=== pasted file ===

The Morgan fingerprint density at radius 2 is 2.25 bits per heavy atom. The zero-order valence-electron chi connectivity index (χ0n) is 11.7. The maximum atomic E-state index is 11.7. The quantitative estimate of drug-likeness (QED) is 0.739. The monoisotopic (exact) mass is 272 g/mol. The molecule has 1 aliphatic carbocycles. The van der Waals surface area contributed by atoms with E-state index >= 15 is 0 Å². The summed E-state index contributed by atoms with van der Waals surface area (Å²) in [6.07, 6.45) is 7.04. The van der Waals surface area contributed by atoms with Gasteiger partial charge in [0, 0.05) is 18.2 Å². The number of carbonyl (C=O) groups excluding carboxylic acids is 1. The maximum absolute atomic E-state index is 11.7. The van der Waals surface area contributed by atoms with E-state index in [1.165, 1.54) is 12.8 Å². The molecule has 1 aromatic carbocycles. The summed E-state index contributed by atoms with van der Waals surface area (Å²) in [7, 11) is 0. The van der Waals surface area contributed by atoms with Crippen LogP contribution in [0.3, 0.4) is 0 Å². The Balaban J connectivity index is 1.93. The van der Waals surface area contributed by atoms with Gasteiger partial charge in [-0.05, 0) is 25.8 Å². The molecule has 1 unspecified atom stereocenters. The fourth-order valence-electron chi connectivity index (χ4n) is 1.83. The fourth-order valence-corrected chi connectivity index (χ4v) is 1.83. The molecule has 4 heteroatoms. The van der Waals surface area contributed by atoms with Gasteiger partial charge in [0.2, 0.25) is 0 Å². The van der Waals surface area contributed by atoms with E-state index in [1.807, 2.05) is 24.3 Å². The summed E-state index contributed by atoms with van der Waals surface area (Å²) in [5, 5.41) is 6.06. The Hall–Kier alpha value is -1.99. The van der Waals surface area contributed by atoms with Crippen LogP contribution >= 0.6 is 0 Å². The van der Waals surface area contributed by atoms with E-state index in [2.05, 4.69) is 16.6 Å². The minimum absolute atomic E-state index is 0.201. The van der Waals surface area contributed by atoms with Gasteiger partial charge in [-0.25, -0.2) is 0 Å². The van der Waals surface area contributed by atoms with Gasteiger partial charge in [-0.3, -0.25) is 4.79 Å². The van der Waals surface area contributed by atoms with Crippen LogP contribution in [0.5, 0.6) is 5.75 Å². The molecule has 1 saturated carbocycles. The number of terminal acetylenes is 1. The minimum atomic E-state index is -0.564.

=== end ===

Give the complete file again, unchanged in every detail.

The Morgan fingerprint density at radius 2 is 2.25 bits per heavy atom. The zero-order valence-electron chi connectivity index (χ0n) is 11.7. The maximum atomic E-state index is 11.7. The quantitative estimate of drug-likeness (QED) is 0.739. The monoisotopic (exact) mass is 272 g/mol. The molecule has 1 aliphatic carbocycles. The van der Waals surface area contributed by atoms with E-state index >= 15 is 0 Å². The summed E-state index contributed by atoms with van der Waals surface area (Å²) in [6.07, 6.45) is 7.04. The van der Waals surface area contributed by atoms with Gasteiger partial charge in [0, 0.05) is 18.2 Å². The number of carbonyl (C=O) groups excluding carboxylic acids is 1. The maximum absolute atomic E-state index is 11.7. The van der Waals surface area contributed by atoms with E-state index in [1.165, 1.54) is 12.8 Å². The molecule has 1 aromatic carbocycles. The summed E-state index contributed by atoms with van der Waals surface area (Å²) in [7, 11) is 0. The van der Waals surface area contributed by atoms with Crippen LogP contribution in [0.3, 0.4) is 0 Å². The Balaban J connectivity index is 1.93. The van der Waals surface area contributed by atoms with Gasteiger partial charge in [-0.05, 0) is 25.8 Å². The molecule has 1 unspecified atom stereocenters. The fourth-order valence-electron chi connectivity index (χ4n) is 1.83. The fourth-order valence-corrected chi connectivity index (χ4v) is 1.83. The molecule has 4 heteroatoms. The van der Waals surface area contributed by atoms with Gasteiger partial charge in [0.2, 0.25) is 0 Å². The van der Waals surface area contributed by atoms with E-state index in [1.807, 2.05) is 24.3 Å². The summed E-state index contributed by atoms with van der Waals surface area (Å²) in [5, 5.41) is 6.06. The Hall–Kier alpha value is -1.99. The van der Waals surface area contributed by atoms with Crippen LogP contribution >= 0.6 is 0 Å². The van der Waals surface area contributed by atoms with E-state index in [2.05, 4.69) is 16.6 Å². The minimum absolute atomic E-state index is 0.201. The van der Waals surface area contributed by atoms with Gasteiger partial charge in [-0.25, -0.2) is 0 Å². The van der Waals surface area contributed by atoms with Gasteiger partial charge in [-0.3, -0.25) is 4.79 Å². The van der Waals surface area contributed by atoms with Crippen LogP contribution in [0.5, 0.6) is 5.75 Å². The molecule has 1 saturated carbocycles. The number of terminal acetylenes is 1. The minimum atomic E-state index is -0.564.